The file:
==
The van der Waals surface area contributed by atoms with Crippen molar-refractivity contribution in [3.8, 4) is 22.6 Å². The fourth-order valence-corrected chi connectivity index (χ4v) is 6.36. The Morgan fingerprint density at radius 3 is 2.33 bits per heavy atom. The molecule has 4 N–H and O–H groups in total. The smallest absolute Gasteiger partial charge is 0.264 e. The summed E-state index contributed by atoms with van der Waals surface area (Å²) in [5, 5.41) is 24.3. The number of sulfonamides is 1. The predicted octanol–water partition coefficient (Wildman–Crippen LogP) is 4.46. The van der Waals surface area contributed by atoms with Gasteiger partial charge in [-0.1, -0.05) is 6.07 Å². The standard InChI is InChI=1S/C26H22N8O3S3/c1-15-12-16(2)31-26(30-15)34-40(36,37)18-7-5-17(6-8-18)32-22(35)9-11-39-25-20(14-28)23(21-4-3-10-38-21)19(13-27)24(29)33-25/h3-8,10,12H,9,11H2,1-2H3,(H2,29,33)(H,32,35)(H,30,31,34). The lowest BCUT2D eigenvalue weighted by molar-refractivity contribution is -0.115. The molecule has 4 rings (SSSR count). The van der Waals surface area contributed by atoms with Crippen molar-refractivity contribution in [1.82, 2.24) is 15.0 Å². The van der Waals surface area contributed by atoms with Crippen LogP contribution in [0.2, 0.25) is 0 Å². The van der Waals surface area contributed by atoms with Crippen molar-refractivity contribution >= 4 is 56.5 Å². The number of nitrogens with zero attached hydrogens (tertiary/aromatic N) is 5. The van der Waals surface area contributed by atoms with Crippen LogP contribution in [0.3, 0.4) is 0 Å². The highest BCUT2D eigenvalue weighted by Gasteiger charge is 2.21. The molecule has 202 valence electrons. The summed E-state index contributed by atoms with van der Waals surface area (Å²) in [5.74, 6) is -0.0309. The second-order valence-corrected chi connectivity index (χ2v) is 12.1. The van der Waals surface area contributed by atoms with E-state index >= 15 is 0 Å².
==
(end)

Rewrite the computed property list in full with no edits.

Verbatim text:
The van der Waals surface area contributed by atoms with Crippen molar-refractivity contribution in [3.8, 4) is 22.6 Å². The fourth-order valence-corrected chi connectivity index (χ4v) is 6.36. The Morgan fingerprint density at radius 3 is 2.33 bits per heavy atom. The molecule has 4 N–H and O–H groups in total. The smallest absolute Gasteiger partial charge is 0.264 e. The summed E-state index contributed by atoms with van der Waals surface area (Å²) in [5, 5.41) is 24.3. The number of sulfonamides is 1. The predicted octanol–water partition coefficient (Wildman–Crippen LogP) is 4.46. The van der Waals surface area contributed by atoms with Gasteiger partial charge in [-0.1, -0.05) is 6.07 Å². The standard InChI is InChI=1S/C26H22N8O3S3/c1-15-12-16(2)31-26(30-15)34-40(36,37)18-7-5-17(6-8-18)32-22(35)9-11-39-25-20(14-28)23(21-4-3-10-38-21)19(13-27)24(29)33-25/h3-8,10,12H,9,11H2,1-2H3,(H2,29,33)(H,32,35)(H,30,31,34). The lowest BCUT2D eigenvalue weighted by molar-refractivity contribution is -0.115. The molecule has 4 rings (SSSR count). The van der Waals surface area contributed by atoms with Crippen molar-refractivity contribution in [1.82, 2.24) is 15.0 Å². The van der Waals surface area contributed by atoms with Crippen LogP contribution in [0.2, 0.25) is 0 Å². The van der Waals surface area contributed by atoms with Crippen molar-refractivity contribution >= 4 is 56.5 Å². The number of nitrogens with zero attached hydrogens (tertiary/aromatic N) is 5. The van der Waals surface area contributed by atoms with Crippen LogP contribution in [0.3, 0.4) is 0 Å². The highest BCUT2D eigenvalue weighted by Gasteiger charge is 2.21. The molecule has 202 valence electrons. The summed E-state index contributed by atoms with van der Waals surface area (Å²) in [5.74, 6) is -0.0309. The second-order valence-corrected chi connectivity index (χ2v) is 12.1. The van der Waals surface area contributed by atoms with E-state index >= 15 is 0 Å².